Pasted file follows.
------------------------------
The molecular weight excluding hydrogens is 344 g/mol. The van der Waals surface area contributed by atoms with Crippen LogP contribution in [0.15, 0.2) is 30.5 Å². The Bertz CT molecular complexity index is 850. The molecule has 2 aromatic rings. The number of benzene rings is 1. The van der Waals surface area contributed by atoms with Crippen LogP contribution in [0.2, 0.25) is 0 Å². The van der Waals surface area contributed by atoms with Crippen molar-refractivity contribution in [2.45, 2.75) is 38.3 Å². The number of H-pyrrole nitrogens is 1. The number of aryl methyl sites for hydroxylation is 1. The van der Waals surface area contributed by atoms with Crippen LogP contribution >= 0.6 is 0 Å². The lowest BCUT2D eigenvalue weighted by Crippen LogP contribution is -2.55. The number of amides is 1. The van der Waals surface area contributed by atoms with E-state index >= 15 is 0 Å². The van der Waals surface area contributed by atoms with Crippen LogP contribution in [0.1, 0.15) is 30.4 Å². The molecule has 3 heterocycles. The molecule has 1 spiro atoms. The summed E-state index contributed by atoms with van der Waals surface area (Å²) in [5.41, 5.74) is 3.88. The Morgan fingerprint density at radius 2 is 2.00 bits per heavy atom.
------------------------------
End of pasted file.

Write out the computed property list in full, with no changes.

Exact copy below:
The molecular weight excluding hydrogens is 344 g/mol. The van der Waals surface area contributed by atoms with Crippen LogP contribution in [0.15, 0.2) is 30.5 Å². The Bertz CT molecular complexity index is 850. The molecule has 2 aromatic rings. The number of benzene rings is 1. The van der Waals surface area contributed by atoms with Crippen LogP contribution in [0.2, 0.25) is 0 Å². The van der Waals surface area contributed by atoms with Crippen molar-refractivity contribution in [2.45, 2.75) is 38.3 Å². The number of H-pyrrole nitrogens is 1. The number of aryl methyl sites for hydroxylation is 1. The van der Waals surface area contributed by atoms with Crippen LogP contribution >= 0.6 is 0 Å². The lowest BCUT2D eigenvalue weighted by Crippen LogP contribution is -2.55. The number of amides is 1. The van der Waals surface area contributed by atoms with E-state index >= 15 is 0 Å². The van der Waals surface area contributed by atoms with Crippen LogP contribution in [0.1, 0.15) is 30.4 Å². The molecule has 3 heterocycles. The molecule has 1 spiro atoms. The summed E-state index contributed by atoms with van der Waals surface area (Å²) in [5.41, 5.74) is 3.88. The Morgan fingerprint density at radius 2 is 2.00 bits per heavy atom.